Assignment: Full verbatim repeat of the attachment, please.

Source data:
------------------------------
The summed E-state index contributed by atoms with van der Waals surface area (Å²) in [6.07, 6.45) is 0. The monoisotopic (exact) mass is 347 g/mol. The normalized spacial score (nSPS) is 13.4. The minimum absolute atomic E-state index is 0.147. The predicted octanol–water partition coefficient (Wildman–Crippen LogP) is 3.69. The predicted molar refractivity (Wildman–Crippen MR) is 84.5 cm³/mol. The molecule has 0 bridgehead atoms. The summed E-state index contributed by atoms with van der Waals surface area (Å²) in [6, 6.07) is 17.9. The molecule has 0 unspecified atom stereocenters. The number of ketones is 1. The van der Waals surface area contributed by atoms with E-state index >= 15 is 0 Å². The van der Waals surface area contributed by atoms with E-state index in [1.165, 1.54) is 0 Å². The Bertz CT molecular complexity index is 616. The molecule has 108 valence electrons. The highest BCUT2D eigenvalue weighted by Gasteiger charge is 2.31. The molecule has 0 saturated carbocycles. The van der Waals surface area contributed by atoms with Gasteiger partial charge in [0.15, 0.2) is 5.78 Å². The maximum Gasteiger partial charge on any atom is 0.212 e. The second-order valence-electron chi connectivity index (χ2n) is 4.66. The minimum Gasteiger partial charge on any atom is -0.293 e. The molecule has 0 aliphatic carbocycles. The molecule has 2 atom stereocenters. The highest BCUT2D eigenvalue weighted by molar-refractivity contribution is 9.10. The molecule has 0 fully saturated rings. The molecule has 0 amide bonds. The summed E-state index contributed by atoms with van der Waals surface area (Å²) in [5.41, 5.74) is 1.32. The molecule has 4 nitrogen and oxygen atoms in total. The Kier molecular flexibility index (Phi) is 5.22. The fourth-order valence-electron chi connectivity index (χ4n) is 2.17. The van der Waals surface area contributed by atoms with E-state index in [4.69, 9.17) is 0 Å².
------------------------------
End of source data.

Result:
The summed E-state index contributed by atoms with van der Waals surface area (Å²) in [6.07, 6.45) is 0. The monoisotopic (exact) mass is 347 g/mol. The normalized spacial score (nSPS) is 13.4. The minimum absolute atomic E-state index is 0.147. The predicted octanol–water partition coefficient (Wildman–Crippen LogP) is 3.69. The predicted molar refractivity (Wildman–Crippen MR) is 84.5 cm³/mol. The molecule has 0 bridgehead atoms. The summed E-state index contributed by atoms with van der Waals surface area (Å²) in [6, 6.07) is 17.9. The molecule has 0 unspecified atom stereocenters. The number of ketones is 1. The van der Waals surface area contributed by atoms with E-state index >= 15 is 0 Å². The van der Waals surface area contributed by atoms with E-state index in [1.165, 1.54) is 0 Å². The Bertz CT molecular complexity index is 616. The molecule has 108 valence electrons. The highest BCUT2D eigenvalue weighted by Gasteiger charge is 2.31. The molecule has 0 saturated carbocycles. The van der Waals surface area contributed by atoms with Gasteiger partial charge in [0.15, 0.2) is 5.78 Å². The maximum Gasteiger partial charge on any atom is 0.212 e. The second-order valence-electron chi connectivity index (χ2n) is 4.66. The minimum Gasteiger partial charge on any atom is -0.293 e. The molecule has 0 aliphatic carbocycles. The molecule has 2 atom stereocenters. The highest BCUT2D eigenvalue weighted by molar-refractivity contribution is 9.10. The molecule has 0 fully saturated rings. The molecule has 0 amide bonds. The summed E-state index contributed by atoms with van der Waals surface area (Å²) in [5.41, 5.74) is 1.32. The molecule has 4 nitrogen and oxygen atoms in total. The Kier molecular flexibility index (Phi) is 5.22. The fourth-order valence-electron chi connectivity index (χ4n) is 2.17. The van der Waals surface area contributed by atoms with E-state index in [4.69, 9.17) is 0 Å².